Television. I love television. So much so that I will passionately rant about it to anyone who will listen (or even pretend to listen). The main topic of many of these rants has been that of representation. Accurate representation on television is something I feel very strongly about, so it seemed an obvious choice that this should be the topic of my research project. Immediately after making this decision I was almost overwhelmed with just how broad this topic could potentially be. To narrow down my topic I decide to focus on something we can all relate to – representation of age – and in particular representation of young people on popular dramas.
In beginning research for my project I thought there would be a lot of pre-existing data available regarding the portrayal of youth on television. I was wrong. It would appear from my research that the most common studies regarding representation of age on television are about misrepresentation of the elderly (Pywell 2011), particularly poor representation of elderly women (Jermyn 2013). There also appeared to be a large amount of data relating to age differences between male actors and their female love interests (Vulture 2013). Overall it would seem that there is a significant gap in research regarding representation of youth on television, because of this, I think my research project will be a worthwhile undertaking as it will reveal new information.
An area that I think would be particularly interested to find out more about is the effect of using older actors to play adolescent characters. The only data I could find on age differences between actors and their adolescent characters was a few brief lists on entertainment websites such as news.com.au (2014) and ninemsn’s ‘The Fix’ (2015).
This led me to settle on my research question being; “Does finding out a television actor’s age (and subsequent age difference compared to the character they play) change the viewer’s opinion of their character?”
In order to answer this question, I plan to use two methods; data analysis and structured interviews.
The analysis will allow me to gather the necessary quantitative data, about the ages of actors and the characters they play, that will be necessary for the interviews. I will carry out this data analysis by selecting 10 popular network dramas whos’ main cast is made up of more than 50% of characters aging between 15-25, then I will find out the ages of the actors and the characters that they play. This information will better help me understand just how prevalent it is for actors to be significantly older than their character.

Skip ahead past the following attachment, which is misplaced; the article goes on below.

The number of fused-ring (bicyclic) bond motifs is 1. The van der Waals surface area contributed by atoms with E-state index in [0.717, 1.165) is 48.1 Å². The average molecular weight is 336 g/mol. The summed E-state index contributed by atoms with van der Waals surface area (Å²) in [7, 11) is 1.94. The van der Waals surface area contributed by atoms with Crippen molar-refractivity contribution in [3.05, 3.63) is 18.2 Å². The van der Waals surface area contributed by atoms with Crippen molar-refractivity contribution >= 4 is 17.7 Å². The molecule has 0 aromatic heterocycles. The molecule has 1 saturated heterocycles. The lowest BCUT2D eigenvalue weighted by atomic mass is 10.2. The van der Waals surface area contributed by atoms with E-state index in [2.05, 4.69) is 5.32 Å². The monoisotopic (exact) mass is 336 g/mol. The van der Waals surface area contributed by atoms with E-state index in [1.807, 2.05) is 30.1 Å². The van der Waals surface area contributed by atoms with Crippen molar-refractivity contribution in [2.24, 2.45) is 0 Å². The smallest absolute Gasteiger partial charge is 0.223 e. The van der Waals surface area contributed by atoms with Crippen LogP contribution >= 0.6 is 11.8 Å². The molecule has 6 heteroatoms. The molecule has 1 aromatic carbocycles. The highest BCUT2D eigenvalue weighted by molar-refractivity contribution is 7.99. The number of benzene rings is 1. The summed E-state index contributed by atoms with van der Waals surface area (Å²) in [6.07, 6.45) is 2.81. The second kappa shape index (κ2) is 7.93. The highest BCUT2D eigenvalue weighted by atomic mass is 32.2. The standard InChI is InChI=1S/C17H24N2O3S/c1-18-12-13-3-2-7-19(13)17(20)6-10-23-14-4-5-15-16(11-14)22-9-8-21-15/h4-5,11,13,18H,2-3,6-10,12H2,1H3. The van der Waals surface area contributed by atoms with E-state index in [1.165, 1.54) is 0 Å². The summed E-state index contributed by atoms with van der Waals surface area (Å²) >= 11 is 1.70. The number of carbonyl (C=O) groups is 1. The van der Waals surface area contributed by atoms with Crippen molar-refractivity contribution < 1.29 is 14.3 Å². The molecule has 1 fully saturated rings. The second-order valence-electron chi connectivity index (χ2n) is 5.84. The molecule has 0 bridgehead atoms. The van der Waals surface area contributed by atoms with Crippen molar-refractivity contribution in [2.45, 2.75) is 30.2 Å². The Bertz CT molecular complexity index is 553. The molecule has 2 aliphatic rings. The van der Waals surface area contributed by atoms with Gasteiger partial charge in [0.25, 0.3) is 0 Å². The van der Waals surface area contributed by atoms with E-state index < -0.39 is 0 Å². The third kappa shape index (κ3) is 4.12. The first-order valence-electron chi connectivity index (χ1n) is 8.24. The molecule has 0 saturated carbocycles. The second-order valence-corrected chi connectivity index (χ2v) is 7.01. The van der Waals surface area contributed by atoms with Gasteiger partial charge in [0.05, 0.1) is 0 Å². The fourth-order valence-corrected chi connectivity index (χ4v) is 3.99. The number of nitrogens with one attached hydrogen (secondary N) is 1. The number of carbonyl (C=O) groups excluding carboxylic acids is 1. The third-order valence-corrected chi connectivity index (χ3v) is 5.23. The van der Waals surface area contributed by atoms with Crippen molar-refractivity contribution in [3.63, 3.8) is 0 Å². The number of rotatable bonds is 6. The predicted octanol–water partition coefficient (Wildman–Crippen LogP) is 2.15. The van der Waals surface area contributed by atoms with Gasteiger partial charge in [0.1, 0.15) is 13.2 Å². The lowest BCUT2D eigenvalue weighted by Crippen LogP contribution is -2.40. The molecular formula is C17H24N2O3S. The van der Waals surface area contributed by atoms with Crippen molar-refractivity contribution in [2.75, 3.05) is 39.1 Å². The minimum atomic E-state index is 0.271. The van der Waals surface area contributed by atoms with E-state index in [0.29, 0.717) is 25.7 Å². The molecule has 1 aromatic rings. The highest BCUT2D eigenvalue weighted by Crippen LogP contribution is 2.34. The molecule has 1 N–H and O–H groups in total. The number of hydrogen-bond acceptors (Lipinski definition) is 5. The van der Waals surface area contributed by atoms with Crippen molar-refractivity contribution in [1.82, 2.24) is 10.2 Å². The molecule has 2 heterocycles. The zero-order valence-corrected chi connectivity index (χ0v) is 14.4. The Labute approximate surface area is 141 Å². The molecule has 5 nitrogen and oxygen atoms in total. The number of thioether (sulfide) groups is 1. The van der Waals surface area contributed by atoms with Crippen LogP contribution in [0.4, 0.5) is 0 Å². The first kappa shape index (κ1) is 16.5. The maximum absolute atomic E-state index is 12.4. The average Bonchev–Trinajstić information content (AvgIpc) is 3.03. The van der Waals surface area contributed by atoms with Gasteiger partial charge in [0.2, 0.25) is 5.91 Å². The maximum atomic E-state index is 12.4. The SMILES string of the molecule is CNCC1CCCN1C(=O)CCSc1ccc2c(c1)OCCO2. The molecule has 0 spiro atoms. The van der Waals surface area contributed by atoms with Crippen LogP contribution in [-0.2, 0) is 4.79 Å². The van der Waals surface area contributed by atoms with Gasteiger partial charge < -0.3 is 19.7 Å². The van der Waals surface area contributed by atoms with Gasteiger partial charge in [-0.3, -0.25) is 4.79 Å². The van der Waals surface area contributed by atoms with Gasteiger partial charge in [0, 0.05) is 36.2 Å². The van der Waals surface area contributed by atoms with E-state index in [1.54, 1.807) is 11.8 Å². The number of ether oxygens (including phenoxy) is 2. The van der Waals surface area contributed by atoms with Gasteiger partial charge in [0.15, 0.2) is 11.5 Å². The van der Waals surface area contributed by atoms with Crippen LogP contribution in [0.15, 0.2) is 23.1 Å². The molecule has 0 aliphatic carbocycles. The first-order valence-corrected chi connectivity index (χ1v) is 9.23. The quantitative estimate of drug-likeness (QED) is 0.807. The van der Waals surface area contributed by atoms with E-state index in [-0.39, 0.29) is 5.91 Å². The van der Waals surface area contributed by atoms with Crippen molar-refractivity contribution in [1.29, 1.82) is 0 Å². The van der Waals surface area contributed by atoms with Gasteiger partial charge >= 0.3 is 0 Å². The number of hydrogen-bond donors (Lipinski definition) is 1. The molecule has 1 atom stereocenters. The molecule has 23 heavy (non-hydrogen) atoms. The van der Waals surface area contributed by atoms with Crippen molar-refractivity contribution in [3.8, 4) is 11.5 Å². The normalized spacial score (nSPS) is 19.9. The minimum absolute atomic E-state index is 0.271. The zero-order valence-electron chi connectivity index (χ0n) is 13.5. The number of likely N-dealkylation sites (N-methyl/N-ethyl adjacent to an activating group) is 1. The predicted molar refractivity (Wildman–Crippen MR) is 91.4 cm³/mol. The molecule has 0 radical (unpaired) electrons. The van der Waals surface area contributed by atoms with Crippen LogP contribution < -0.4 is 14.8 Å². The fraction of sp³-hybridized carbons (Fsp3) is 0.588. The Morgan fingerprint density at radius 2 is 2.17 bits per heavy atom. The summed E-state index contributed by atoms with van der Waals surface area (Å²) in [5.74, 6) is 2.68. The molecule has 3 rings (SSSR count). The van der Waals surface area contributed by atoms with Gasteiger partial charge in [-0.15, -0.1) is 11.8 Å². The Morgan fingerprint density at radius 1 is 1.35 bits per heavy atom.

The structured interviews will allow me to gather both quantitative and qualitative information by asking both open and closed questions (Grix 2004). By following a specific structure and asking all interviewees the same question I will easily be able to compare their answers. A part of the interview will potentially involve showing participants pictures of popular television characters aged between 15-25 and asking how old the participant thinks both the actor and the character are respectively. I will then tell them the real answer and ask if this information changes their opinion of the character.
I am excited to begin this research project as I am interested in this topic. Hopefully, if all goes to plan, you’ll be able to check back in in a few months’ time and read the results.
- 2015, TV’s craziest character-to-actor age differences, The Fix, viewed 27th of march 2016, < http://thefix.ninemsn.com.au/2015/01/15/05/09/tvs-craziest-charactertoactor-age-differences>
- Buchanan, K 2013, Leading Men Age, But Their Love Interests Don’t, Vulture, viewed 27th of March 2016, < http://www.vulture.com/2013/04/leading-men-age-but-their-love-interests-dont.html#>
- Bucklow, A 2014, The big age difference between actors and the characters they played, com.au, viewed 27th of march 2016, < http://www.news.com.au/entertainment/tv/the-big-age-difference-between-actors-and-the-characters-they-played/story-e6frfmyi-1226849605401>
- Grix, J 2004, The foundations of research, Palgrave Macmillan, New York
- Jermyn, D 2013, ‘Past Their Prime Time?: Women, Ageing and Absence on British Factual Television’, Critical Studies in Television, 8, 1, pp. 73-90.
- Pywell, A 2011, ‘The ways in which dramas affect public perceptions of ageing’, Nursing Older People, 23, 3, pp. 26-28 3p.